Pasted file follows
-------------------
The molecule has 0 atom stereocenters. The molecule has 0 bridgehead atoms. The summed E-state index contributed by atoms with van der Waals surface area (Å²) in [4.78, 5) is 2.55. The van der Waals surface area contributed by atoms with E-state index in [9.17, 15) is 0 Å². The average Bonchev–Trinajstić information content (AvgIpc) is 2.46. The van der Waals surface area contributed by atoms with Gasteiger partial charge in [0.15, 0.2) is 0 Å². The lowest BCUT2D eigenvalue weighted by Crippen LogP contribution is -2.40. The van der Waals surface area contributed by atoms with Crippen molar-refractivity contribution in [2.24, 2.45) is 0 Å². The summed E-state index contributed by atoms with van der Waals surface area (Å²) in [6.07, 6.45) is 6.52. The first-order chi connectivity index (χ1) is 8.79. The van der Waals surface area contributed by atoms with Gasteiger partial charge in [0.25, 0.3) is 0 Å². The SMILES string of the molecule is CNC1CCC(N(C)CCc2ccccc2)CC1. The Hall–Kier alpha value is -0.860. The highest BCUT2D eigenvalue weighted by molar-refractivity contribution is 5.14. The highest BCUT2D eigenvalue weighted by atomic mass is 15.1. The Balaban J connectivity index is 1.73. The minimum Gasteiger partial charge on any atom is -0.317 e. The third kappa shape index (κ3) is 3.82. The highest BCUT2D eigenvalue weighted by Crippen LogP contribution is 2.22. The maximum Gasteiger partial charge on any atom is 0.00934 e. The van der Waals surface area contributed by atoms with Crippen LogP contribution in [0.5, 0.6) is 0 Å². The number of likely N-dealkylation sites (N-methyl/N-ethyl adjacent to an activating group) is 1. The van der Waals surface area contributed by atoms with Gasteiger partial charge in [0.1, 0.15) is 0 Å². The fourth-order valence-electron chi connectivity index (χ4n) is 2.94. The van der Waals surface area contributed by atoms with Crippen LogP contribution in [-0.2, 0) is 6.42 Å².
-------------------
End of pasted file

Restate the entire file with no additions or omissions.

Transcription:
The molecule has 0 atom stereocenters. The molecule has 0 bridgehead atoms. The summed E-state index contributed by atoms with van der Waals surface area (Å²) in [4.78, 5) is 2.55. The van der Waals surface area contributed by atoms with E-state index in [9.17, 15) is 0 Å². The average Bonchev–Trinajstić information content (AvgIpc) is 2.46. The van der Waals surface area contributed by atoms with Gasteiger partial charge in [0.15, 0.2) is 0 Å². The lowest BCUT2D eigenvalue weighted by Crippen LogP contribution is -2.40. The van der Waals surface area contributed by atoms with Crippen molar-refractivity contribution in [2.24, 2.45) is 0 Å². The summed E-state index contributed by atoms with van der Waals surface area (Å²) in [6.07, 6.45) is 6.52. The first-order chi connectivity index (χ1) is 8.79. The van der Waals surface area contributed by atoms with Gasteiger partial charge in [0.25, 0.3) is 0 Å². The SMILES string of the molecule is CNC1CCC(N(C)CCc2ccccc2)CC1. The Hall–Kier alpha value is -0.860. The highest BCUT2D eigenvalue weighted by molar-refractivity contribution is 5.14. The highest BCUT2D eigenvalue weighted by atomic mass is 15.1. The Balaban J connectivity index is 1.73. The minimum Gasteiger partial charge on any atom is -0.317 e. The third kappa shape index (κ3) is 3.82. The highest BCUT2D eigenvalue weighted by Crippen LogP contribution is 2.22. The maximum Gasteiger partial charge on any atom is 0.00934 e. The van der Waals surface area contributed by atoms with Crippen LogP contribution in [0.5, 0.6) is 0 Å². The number of likely N-dealkylation sites (N-methyl/N-ethyl adjacent to an activating group) is 1. The van der Waals surface area contributed by atoms with Gasteiger partial charge in [0.1, 0.15) is 0 Å². The fourth-order valence-electron chi connectivity index (χ4n) is 2.94. The van der Waals surface area contributed by atoms with Crippen LogP contribution in [-0.2, 0) is 6.42 Å².